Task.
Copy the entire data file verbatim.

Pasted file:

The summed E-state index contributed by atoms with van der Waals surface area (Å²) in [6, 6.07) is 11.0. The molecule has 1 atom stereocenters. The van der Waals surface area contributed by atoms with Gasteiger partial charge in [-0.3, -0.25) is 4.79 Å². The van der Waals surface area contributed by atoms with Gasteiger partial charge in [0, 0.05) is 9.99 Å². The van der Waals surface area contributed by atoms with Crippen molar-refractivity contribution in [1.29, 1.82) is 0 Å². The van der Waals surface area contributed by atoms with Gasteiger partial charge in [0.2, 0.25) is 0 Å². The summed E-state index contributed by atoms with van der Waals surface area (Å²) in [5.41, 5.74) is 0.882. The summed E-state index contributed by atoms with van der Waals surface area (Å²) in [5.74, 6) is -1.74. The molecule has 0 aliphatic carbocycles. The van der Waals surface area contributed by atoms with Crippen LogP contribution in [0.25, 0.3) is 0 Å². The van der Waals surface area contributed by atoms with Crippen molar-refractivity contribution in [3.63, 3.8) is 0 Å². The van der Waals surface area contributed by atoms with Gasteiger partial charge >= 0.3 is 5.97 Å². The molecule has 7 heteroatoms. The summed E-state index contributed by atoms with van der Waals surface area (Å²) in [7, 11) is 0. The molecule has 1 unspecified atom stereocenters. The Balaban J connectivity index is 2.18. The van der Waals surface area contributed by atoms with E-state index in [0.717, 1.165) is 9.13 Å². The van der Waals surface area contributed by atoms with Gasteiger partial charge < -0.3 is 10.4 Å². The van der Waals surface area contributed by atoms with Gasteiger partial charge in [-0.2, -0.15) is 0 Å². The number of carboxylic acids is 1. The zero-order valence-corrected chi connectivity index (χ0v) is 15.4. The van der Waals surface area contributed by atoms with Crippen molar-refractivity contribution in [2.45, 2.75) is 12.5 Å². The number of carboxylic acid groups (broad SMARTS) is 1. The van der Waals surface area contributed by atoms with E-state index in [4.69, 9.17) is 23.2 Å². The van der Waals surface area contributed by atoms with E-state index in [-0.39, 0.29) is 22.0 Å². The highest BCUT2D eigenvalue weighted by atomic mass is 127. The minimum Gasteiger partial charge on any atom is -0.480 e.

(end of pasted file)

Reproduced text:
The summed E-state index contributed by atoms with van der Waals surface area (Å²) in [6, 6.07) is 11.0. The molecule has 1 atom stereocenters. The van der Waals surface area contributed by atoms with Gasteiger partial charge in [-0.3, -0.25) is 4.79 Å². The van der Waals surface area contributed by atoms with Gasteiger partial charge in [0, 0.05) is 9.99 Å². The van der Waals surface area contributed by atoms with Crippen molar-refractivity contribution in [1.29, 1.82) is 0 Å². The van der Waals surface area contributed by atoms with Gasteiger partial charge in [0.2, 0.25) is 0 Å². The summed E-state index contributed by atoms with van der Waals surface area (Å²) in [5.41, 5.74) is 0.882. The summed E-state index contributed by atoms with van der Waals surface area (Å²) in [5.74, 6) is -1.74. The molecule has 0 aliphatic carbocycles. The van der Waals surface area contributed by atoms with Crippen LogP contribution in [0.25, 0.3) is 0 Å². The van der Waals surface area contributed by atoms with Crippen molar-refractivity contribution in [3.63, 3.8) is 0 Å². The van der Waals surface area contributed by atoms with Gasteiger partial charge >= 0.3 is 5.97 Å². The molecule has 7 heteroatoms. The summed E-state index contributed by atoms with van der Waals surface area (Å²) in [7, 11) is 0. The molecule has 1 unspecified atom stereocenters. The Balaban J connectivity index is 2.18. The van der Waals surface area contributed by atoms with E-state index in [0.717, 1.165) is 9.13 Å². The van der Waals surface area contributed by atoms with Gasteiger partial charge < -0.3 is 10.4 Å². The van der Waals surface area contributed by atoms with Gasteiger partial charge in [-0.2, -0.15) is 0 Å². The number of carboxylic acids is 1. The zero-order valence-corrected chi connectivity index (χ0v) is 15.4. The van der Waals surface area contributed by atoms with Crippen molar-refractivity contribution in [2.45, 2.75) is 12.5 Å². The number of carboxylic acid groups (broad SMARTS) is 1. The van der Waals surface area contributed by atoms with E-state index in [4.69, 9.17) is 23.2 Å². The van der Waals surface area contributed by atoms with E-state index in [-0.39, 0.29) is 22.0 Å². The highest BCUT2D eigenvalue weighted by atomic mass is 127. The minimum Gasteiger partial charge on any atom is -0.480 e.